A driver picks up a young man crossing Europe. Two police officers work a surveillance case. A passenger directs her taxi to the edge of a bridge. Three conversations grow increasingly uneasy.
From award-winning writer Gabriel Gbadamosi comes a visceral and poetic new play, exploring a time of distrust where the lines blur between conversation and interrogation. Stop and Search explores our deep ambivalence about the ways we police each other.
Age Recommendation: 12+
Intriguingly poetic, if muddled, play about living in a climate of distrust
The show's focus on multilayered black experiences is to be commended; however a more considered approach to both pacing and delivery would have made it easier for us as the audience to connect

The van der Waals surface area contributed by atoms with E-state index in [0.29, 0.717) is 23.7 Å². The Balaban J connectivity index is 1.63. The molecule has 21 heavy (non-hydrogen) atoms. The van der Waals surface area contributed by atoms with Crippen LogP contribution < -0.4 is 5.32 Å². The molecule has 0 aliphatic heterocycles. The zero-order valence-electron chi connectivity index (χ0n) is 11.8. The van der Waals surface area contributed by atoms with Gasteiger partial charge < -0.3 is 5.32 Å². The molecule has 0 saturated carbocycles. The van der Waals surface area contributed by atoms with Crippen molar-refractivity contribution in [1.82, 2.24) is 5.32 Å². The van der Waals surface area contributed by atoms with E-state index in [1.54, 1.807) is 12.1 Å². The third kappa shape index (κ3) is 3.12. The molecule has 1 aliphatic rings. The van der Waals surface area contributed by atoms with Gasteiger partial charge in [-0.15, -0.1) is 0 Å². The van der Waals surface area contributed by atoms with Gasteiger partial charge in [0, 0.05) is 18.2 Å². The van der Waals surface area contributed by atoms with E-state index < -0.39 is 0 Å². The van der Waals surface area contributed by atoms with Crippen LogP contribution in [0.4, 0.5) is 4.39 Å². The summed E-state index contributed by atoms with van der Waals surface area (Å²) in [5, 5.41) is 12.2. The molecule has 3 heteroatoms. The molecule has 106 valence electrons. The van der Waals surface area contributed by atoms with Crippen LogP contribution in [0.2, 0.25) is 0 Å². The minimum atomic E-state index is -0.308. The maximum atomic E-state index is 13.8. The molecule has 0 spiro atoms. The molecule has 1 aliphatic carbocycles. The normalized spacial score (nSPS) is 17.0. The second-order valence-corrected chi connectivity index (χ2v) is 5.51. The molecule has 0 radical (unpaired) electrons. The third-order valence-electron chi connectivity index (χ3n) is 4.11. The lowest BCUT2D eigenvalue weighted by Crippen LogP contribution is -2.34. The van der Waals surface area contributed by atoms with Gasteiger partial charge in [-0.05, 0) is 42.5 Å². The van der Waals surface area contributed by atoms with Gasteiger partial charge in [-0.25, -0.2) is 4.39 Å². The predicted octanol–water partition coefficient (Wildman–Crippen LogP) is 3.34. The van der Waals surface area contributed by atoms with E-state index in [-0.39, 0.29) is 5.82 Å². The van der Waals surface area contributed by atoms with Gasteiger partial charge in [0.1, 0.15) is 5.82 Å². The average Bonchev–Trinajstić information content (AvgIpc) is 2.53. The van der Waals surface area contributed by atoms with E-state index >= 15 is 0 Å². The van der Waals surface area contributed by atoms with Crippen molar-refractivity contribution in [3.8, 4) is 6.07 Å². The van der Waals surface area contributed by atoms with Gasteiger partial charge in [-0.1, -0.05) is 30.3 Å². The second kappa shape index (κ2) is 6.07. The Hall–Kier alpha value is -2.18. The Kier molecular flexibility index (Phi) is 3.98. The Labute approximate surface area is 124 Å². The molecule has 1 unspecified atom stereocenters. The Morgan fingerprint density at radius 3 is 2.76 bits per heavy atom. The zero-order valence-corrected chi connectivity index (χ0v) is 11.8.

The writing has an unnerving poetry but can seem overwrought as it switches between cryptic slipperiness and a rather portentous topicality
Begins promisingly, but then struggles to deliver the message it’s hoping to give
There's no empathy established for anyone - that's needed in a tight studio over an intense hour and a half
A murky view of modern-day Britain
The menacing note the play ends on isn’t what will stay with me – it’ll be the moments of compassion and trust between strangers which Ergen spins out from the actors
Intriguing but fatally convoluted drama about an obnoxious white Brit who picks up an African migrant
There is a strange wisdom about Chirisa’s quietly composed Akim. Here is a man who has seen more than we could ever imagine: here is the man we should be listening to
Unfortunately, what is proving to be a hard- hitting piece fails to deliver an ending with any lasting effect